holiday gatherings ontario

Ontario healthcare workers pleading with people to cancel holiday gatherings

The holidays are fast approaching and public officials have been clear with their advice for Christmas and New Year's gatherings in light of the current COVID-19 situation: avoid travelling and only celebrate with the members of your household. 

Still, a new Angus Reid poll released Monday revealed that 27 per cent of Ontario residents plan to visit friends or family members locally for Christmas, and 8 per cent say they'll be travelling to visit relatives in other communities.

This, coupled with rising ICU cases, is why the Ontario Hospital Association issued an urgent plea today asking residents to cancel any planned holiday gatherings and instead celebrate safely with the people they live with. 

"The number of people in intensive care in Ontario hospitals with COVID-19 is rising, with potentially devastating consequences for patients," wrote the OHA, which represents Ontario's hospitals and professional associations including doctors, nurses and respiratory therapists. 

"If hospitals, emergency departments and ICUs are full, it means that surgeries, procedures, diagnostic tests and routine care will have to be delayed, adding to a substantial backlog not just in hot spots, but throughout Ontario. This risk affects all patients, not only those with COVID-19 – the postponement of cardiac or cancer surgeries, for example, puts thousands more in harm's way."

On Tuesday, Ontario's Ministry of Health reported 1,676 new cases of COVID-19, with 794 patients in hospital, 219 in ICU and 132 on a ventilator — representing an incease of 69 new hospitalizations over a 24-hour period.

And on Monday, the province recorded a record-high increase of 1,925 new cases. 

On the same day, the city's medical officer of health called it "a very, very serious situation" and said "COVID-19 is spreading aggressively in Toronto."

As a result, Dr. Eileen de Villa urged all residents to avoid "risky in-home festivities" this holiday season, and the OHA is now doing the same. 

"We know that fatigue with public health restrictions has set in, and that it is particularly painful to cancel traditional family gatherings – but this sacrifice pales in comparison to the pain of losing a loved one or watching them suffer," reads the association's statement.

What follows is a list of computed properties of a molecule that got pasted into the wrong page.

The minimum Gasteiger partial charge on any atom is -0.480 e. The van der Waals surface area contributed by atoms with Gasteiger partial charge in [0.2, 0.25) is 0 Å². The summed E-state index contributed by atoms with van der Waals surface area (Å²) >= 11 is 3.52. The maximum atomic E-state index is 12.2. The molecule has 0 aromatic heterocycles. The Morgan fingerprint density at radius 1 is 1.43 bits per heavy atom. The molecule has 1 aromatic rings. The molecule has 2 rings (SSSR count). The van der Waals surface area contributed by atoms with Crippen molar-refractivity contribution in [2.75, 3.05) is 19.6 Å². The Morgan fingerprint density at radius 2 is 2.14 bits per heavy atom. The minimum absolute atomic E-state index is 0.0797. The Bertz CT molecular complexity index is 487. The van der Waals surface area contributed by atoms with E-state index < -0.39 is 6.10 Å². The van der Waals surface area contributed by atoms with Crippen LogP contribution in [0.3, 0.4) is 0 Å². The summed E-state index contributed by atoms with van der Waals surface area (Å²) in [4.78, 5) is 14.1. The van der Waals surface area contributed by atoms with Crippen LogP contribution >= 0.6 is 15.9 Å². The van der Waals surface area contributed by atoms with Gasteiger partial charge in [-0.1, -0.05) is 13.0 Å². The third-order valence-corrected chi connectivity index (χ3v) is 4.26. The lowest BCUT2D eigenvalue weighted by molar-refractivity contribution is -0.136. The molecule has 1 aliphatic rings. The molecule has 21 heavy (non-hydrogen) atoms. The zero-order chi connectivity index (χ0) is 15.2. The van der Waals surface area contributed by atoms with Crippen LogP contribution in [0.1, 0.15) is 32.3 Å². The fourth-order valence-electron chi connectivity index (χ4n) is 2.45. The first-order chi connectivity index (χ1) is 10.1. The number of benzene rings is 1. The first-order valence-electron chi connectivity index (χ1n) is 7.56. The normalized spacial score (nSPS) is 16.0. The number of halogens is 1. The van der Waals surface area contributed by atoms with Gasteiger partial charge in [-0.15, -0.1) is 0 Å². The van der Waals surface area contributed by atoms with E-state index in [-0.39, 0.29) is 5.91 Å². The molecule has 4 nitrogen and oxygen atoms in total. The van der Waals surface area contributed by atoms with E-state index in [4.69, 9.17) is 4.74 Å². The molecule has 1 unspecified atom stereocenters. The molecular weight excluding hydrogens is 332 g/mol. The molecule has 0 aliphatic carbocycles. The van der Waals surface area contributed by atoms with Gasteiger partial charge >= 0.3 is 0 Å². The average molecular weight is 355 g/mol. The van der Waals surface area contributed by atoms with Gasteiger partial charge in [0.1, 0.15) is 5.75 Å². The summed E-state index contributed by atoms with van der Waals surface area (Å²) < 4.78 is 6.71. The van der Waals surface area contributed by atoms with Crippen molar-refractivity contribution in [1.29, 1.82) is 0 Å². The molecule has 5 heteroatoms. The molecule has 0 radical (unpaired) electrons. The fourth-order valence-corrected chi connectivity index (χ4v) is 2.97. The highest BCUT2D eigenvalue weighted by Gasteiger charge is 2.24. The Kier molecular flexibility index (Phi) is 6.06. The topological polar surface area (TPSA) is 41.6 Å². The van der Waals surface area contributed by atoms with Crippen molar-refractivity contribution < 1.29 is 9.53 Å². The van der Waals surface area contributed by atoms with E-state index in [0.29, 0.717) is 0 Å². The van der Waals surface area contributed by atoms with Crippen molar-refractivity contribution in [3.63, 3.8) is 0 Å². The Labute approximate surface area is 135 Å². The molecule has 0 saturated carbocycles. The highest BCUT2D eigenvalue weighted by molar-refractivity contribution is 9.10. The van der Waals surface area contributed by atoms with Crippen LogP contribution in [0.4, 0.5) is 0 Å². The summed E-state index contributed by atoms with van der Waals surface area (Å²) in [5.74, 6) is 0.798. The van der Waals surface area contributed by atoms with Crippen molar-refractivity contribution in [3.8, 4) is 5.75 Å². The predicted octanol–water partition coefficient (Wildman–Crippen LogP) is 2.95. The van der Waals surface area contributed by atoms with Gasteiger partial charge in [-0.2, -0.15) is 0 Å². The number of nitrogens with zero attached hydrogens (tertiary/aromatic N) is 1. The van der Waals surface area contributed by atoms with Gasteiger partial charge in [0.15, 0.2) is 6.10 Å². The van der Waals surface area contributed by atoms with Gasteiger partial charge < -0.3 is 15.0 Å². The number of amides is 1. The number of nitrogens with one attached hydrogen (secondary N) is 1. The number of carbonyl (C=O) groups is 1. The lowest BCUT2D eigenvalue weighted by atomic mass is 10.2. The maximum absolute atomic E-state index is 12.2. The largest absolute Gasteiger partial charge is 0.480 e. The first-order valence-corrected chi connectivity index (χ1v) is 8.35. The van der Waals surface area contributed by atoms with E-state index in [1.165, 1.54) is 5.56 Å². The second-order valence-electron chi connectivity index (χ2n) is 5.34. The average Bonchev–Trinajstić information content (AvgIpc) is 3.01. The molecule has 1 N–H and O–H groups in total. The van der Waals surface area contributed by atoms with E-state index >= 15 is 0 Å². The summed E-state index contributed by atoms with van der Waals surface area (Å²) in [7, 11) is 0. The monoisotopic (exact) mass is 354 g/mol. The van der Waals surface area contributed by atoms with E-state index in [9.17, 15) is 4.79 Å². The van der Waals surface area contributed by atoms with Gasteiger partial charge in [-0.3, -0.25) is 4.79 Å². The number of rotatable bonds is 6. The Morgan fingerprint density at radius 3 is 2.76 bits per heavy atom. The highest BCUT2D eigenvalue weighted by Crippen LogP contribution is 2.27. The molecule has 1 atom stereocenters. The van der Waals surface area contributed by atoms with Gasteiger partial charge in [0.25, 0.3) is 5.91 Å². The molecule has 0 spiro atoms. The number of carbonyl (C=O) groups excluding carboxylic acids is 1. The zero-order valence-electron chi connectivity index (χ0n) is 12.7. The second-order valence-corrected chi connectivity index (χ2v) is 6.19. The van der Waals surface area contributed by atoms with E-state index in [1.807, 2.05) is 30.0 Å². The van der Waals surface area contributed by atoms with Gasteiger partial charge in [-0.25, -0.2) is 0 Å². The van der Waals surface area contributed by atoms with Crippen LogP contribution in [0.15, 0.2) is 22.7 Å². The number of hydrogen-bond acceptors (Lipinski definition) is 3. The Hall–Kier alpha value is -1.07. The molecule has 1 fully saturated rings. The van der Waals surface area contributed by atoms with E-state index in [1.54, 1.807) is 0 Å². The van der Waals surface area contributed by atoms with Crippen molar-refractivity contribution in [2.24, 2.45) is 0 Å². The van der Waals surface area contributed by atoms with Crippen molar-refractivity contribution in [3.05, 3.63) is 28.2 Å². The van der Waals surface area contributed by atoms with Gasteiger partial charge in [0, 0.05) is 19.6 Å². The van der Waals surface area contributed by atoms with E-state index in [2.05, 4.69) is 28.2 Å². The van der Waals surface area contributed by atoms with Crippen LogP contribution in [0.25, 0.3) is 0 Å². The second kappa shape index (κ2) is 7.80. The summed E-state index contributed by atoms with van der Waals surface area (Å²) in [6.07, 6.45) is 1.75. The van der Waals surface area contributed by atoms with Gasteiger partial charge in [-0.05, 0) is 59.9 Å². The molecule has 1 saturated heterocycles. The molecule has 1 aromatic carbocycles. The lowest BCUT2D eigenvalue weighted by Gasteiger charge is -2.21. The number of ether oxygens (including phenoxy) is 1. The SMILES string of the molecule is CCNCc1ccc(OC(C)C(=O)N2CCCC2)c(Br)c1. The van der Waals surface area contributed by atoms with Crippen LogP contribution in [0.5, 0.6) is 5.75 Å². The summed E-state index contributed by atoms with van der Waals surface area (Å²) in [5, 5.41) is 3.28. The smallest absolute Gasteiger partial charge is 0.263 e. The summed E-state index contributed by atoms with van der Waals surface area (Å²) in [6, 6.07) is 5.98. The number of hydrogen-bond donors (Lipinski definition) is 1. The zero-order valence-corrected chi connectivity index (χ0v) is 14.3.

"While seniors and other vulnerable populations are at greatest risk from COVID-19, we have also seen serious health consequences and deaths among younger people, and we appeal to them to follow public health guidelines and thank those that are doing the right thing."

The association also says it's the provincial government's responsibility to implement strong public health measures to keep people safe, but the onus is on the individual to strictly adhere to these measures. 

The statement includes a list of the top five things all Ontarians can do to protect themselves and others, and it includes the standard steps such as washing hands often, wearing a mask at all times while outside the home, staying away from crowded places, celebrating and gathering only with members of the same household and preparing for contact tracing by downloading the COVID-19 app

"In the spirit of love, family and generosity that characterizes the holiday season, we ask all Ontarians to celebrate safely and responsibly," said the association. 

"Celebrating at a distance is the best way to support healthcare professionals, and it is a small price to pay compared to the grief of those who could face far greater losses if we fail to do our part."

Lead photo by

Kaeko


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